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Talk the Talk: Task Analysis

Talk the Talk: Task Analysis

In this edition of Talk the Talk, 𝑻𝒉𝒆 π‘Ήπ’†π’Šπ’π’‡π’π’“π’„π’†π’“π’” will be providing an overview of “task analysis,” a very important concept in the field of ABA!

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Technical definition:

Β Identifying the critical parts of a complex behavior and separating them into a series of simple responses. Task analysis can be developed by (a) observing an individual complete the task and recording the behaviors that occurred, (b) consulting an individual with specialized knowledge of a topic, or (c) completing the task yourself and recording the behaviors that occurred.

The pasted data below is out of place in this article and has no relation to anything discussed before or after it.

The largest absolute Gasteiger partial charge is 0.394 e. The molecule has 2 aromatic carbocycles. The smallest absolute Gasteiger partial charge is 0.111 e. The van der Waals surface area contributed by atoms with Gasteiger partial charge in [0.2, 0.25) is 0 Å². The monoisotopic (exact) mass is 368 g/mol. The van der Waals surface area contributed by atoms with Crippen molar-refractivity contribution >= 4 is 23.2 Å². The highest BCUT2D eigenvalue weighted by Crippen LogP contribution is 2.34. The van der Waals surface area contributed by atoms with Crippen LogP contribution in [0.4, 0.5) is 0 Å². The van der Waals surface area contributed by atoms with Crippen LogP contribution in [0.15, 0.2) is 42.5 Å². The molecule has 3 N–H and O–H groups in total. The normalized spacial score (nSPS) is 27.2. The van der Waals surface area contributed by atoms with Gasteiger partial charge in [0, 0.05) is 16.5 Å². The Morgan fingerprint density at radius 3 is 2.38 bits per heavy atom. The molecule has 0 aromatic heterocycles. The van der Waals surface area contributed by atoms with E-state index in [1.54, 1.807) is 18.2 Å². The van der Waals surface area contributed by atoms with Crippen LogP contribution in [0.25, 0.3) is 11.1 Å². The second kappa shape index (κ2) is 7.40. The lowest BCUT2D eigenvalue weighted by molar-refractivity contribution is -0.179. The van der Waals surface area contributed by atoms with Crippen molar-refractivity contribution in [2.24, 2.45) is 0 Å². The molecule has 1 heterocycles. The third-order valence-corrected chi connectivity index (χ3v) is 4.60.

Layman’s Definition:

The process of taking complex behaviors and breaking them down into smaller and more manageable steps. These can be used to teach learners skills that are too difficult to teach all at one time, such as tying shoes or doing the dishes. A process called chaining is used to teach each skill individually and consecutively until the learner is able to complete the entire complex behavior on their own.

Examples:

  • Ikea furniture instructions
  • Cake recipe instructions
  • Steps of handwashing hanging in the bathroom for employees
  • GPS instructions from your house to your friend’s house

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Non-definitions:

  • All of the pieces needed to be put together a bookshelf along with a picture of the completed bookshelf
  • Being told to make a cake
  • The sign stating all employees must wash their hands
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